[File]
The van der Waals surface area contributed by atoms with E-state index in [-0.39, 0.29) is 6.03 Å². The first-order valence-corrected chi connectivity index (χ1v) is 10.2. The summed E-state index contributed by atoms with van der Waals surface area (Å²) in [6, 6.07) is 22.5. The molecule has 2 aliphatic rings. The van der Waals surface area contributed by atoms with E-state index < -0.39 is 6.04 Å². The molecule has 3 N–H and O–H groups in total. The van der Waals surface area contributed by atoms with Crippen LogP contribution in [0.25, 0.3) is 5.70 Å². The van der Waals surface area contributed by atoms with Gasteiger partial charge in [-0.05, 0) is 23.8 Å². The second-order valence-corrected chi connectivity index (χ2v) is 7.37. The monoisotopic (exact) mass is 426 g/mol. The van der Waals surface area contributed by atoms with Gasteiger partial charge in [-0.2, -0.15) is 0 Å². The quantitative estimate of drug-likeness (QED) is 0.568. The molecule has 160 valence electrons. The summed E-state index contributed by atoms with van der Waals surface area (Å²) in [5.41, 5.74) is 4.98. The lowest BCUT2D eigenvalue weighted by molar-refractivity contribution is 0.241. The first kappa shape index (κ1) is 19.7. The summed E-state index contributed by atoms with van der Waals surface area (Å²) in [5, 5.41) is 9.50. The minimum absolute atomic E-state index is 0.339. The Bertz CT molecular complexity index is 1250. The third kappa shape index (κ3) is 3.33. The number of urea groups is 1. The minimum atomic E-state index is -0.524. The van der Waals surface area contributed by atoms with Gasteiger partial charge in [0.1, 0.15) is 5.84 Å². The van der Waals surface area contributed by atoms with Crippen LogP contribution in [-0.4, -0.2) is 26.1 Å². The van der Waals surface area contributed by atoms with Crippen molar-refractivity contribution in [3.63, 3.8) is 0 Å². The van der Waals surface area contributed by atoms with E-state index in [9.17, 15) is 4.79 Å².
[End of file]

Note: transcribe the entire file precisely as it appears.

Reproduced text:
The van der Waals surface area contributed by atoms with E-state index in [-0.39, 0.29) is 6.03 Å². The first-order valence-corrected chi connectivity index (χ1v) is 10.2. The summed E-state index contributed by atoms with van der Waals surface area (Å²) in [6, 6.07) is 22.5. The molecule has 2 aliphatic rings. The van der Waals surface area contributed by atoms with E-state index < -0.39 is 6.04 Å². The molecule has 3 N–H and O–H groups in total. The van der Waals surface area contributed by atoms with Crippen LogP contribution in [0.25, 0.3) is 5.70 Å². The van der Waals surface area contributed by atoms with Gasteiger partial charge in [-0.05, 0) is 23.8 Å². The second-order valence-corrected chi connectivity index (χ2v) is 7.37. The monoisotopic (exact) mass is 426 g/mol. The van der Waals surface area contributed by atoms with Gasteiger partial charge in [-0.2, -0.15) is 0 Å². The quantitative estimate of drug-likeness (QED) is 0.568. The molecule has 160 valence electrons. The summed E-state index contributed by atoms with van der Waals surface area (Å²) in [5.41, 5.74) is 4.98. The lowest BCUT2D eigenvalue weighted by molar-refractivity contribution is 0.241. The first kappa shape index (κ1) is 19.7. The summed E-state index contributed by atoms with van der Waals surface area (Å²) in [5, 5.41) is 9.50. The minimum absolute atomic E-state index is 0.339. The Bertz CT molecular complexity index is 1250. The third kappa shape index (κ3) is 3.33. The number of urea groups is 1. The minimum atomic E-state index is -0.524. The van der Waals surface area contributed by atoms with Gasteiger partial charge in [0.1, 0.15) is 5.84 Å². The van der Waals surface area contributed by atoms with Crippen LogP contribution in [-0.4, -0.2) is 26.1 Å². The van der Waals surface area contributed by atoms with Crippen molar-refractivity contribution in [3.63, 3.8) is 0 Å². The van der Waals surface area contributed by atoms with E-state index in [9.17, 15) is 4.79 Å².